In the summer of 1919, the First World War was over but simmering racial tensions, some say inflamed by local newspapers, boiled over into a violent race riot.  This was not Washington’s first such riot (1835), and it was not to be the last as this historically fractionalized city would erupt in racially motivated tumult.[1]  Violence between blacks and whites in racial rioting occurred in no less that twenty other American cities that summer with Chicago being the worst.

There was speculation as to what the true spark was.  Many blamed it on white soldiers who were drunk and roaming around looking for trouble. Others believed that white anger had been inflamed by erroneous reports of African American men assaulting white women. Whatever the initial cause, the city spun out of control for three days as whites and blacks engaged in mob violence against one another.  Shots were fired at people on the street, people were pulled from street cars and killed, and buildings were used as sniper posts.  Carloads of men with guns and roving bands set out to attack members of the opposite race.  The city descended into chaos as the police, who were thought to be less than impartial, tried to contain the violence that sprang up in spots all over the city.

A member of the Home Defense League, Isaac Halbfinger, which had been mobilized during the unrest, was shot and killed at 9th and M Streets, Northwest, and his partner was seriously wounded.  (Newspaper report July 22, 1919 Evening Star)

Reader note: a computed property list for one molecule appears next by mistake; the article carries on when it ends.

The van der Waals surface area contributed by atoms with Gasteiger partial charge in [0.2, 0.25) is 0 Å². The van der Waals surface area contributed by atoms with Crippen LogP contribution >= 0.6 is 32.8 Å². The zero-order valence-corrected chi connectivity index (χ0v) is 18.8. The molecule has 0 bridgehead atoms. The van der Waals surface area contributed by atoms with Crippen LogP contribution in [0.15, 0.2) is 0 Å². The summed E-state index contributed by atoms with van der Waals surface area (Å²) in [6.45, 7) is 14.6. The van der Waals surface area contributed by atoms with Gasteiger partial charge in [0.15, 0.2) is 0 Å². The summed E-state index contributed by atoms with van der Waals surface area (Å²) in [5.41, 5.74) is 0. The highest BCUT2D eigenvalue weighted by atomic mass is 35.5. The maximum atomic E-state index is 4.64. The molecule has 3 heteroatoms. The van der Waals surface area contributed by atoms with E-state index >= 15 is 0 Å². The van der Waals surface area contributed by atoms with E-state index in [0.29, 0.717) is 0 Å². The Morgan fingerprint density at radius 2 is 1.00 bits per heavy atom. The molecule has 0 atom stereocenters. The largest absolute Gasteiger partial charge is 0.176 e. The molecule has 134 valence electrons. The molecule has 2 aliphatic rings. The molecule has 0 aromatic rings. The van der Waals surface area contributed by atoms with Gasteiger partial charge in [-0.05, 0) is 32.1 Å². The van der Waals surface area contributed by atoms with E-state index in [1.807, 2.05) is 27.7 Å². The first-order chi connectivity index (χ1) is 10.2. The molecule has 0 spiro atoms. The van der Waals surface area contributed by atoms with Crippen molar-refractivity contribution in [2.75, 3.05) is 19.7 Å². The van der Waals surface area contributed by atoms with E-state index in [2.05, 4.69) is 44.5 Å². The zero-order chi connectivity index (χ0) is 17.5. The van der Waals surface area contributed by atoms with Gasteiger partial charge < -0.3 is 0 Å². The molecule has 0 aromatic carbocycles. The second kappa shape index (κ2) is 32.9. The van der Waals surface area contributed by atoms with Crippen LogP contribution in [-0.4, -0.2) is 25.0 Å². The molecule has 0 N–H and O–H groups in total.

An African American Detective John T. Jackson was shot and wounded, while Detective Sergeant Harry Wilson was shot and killed.  It is unknown how many people were killed during the three days of rioting.  Official accounts reported fifteen deaths, but some have indicated that the toll was twice that.  The police and the Home Defense League were supplemented by the military, which on the third day set up check points and cordons to control the movement of the mobs and access to certain neighborhoods.  This plus a steady rain seemed to help calm things.[2]


[1] Law and Order in the Capitol City, A history of the Washington Police 1800-1886, by Kenneth Alfers NO.5 G.W. Univ.

[2] Lost Riot, Washington City Paper, vol.18, NO13 April 3-9, 1998, p.20-27